The great Gatsby, a novel by F Scott Fitzgerald, is narrated through one of the characters in the text., The use of this perspective can greatly affect our reading of the text.
The Great Gatsby is primarily a love story. The narrator, Nick Caraway, moves east where he is caught up in the dealings of those around him. His neighbor, Jay Gatsby, is trying to win the heart of Daisy, whop is married to Nick's college friend, Tom Buchanan, who is having an affair with Myrtle Wilson, the wife of a gas station attendant.
The mere first person narration would not affect our reading of the text if we could believe Nick's early statements that ""I'm one of the few totally honest people I know"" and ""I'm inclines to reserve all judgments."" In this second aspect, particularly, he shows himself to be very judgmental and partial. For example, he does not think it right that Jordan Baker, the ;'woman golfer,' should cheat in a mere golf game, but he overlooks he shady business dealings, associations with organized crime and speakeasies of Jay Gatsby.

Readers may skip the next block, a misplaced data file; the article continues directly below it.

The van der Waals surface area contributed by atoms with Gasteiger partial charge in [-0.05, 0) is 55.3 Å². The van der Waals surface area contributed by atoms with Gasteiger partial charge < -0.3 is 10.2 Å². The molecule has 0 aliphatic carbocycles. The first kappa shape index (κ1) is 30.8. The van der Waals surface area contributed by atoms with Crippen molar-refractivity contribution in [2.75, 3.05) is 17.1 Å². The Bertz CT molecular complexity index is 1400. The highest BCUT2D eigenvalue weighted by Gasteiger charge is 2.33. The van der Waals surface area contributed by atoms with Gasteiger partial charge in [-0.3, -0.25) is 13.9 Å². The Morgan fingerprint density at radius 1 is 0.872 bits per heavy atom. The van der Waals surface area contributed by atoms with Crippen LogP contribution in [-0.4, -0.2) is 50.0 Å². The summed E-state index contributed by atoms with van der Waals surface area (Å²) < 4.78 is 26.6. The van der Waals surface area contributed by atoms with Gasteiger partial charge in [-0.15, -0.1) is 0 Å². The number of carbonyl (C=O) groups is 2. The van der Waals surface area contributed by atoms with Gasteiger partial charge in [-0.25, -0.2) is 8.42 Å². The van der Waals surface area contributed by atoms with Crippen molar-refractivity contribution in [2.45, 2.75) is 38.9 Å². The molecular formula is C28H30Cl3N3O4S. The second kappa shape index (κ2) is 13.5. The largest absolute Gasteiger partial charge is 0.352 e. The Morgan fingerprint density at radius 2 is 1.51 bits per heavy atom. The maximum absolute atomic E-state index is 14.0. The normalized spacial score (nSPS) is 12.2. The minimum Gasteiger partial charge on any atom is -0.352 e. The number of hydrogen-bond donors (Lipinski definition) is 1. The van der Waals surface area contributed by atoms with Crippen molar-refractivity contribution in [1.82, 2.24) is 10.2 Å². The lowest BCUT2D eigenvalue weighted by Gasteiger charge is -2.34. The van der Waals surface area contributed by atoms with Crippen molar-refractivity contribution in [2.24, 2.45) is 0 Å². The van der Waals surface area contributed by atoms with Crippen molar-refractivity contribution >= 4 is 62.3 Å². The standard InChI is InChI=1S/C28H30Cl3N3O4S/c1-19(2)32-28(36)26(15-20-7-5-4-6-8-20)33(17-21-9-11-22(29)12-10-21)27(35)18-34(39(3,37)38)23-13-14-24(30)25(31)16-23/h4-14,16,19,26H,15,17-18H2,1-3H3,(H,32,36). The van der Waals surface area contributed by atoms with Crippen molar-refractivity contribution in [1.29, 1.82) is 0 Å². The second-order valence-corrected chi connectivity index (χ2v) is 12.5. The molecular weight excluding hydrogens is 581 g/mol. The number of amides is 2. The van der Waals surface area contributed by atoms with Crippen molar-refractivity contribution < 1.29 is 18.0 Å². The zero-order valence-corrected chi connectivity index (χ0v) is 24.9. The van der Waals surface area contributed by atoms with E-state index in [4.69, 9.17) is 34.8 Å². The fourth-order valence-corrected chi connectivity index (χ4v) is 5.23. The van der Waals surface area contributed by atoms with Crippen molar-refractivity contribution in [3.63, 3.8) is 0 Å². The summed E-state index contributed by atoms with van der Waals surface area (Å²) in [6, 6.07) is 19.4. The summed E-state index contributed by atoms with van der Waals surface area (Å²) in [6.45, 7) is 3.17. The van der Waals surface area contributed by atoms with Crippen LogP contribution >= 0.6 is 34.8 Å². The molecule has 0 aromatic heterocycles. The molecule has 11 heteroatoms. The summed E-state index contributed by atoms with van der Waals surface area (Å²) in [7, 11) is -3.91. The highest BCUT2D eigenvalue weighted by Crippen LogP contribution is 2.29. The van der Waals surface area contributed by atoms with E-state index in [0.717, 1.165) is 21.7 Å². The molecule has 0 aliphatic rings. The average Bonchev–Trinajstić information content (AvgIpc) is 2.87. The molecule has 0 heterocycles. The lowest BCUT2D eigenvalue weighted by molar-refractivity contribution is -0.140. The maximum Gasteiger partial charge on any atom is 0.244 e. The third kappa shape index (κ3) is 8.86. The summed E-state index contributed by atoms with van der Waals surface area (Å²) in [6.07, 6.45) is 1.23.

Because the first person narrative is limited in perspective, some of the facts we hear from Nick may have been distorted or even lies. For example, one day Tom drags him along to Myrtle's apartment in New York. While he is there, he gets drunk, so this is a prime area for distortion of facts. Another time is towards the end of the novel, where Daisy runs into Myrtle in Gatsby's car. Lots of what we hear is gossip and second hand news, also distorted or changed by media persons or innocent bystanders. We also cannot overlook the possibility of a direct lie in the novel. The text deals with murder, affairs, material love...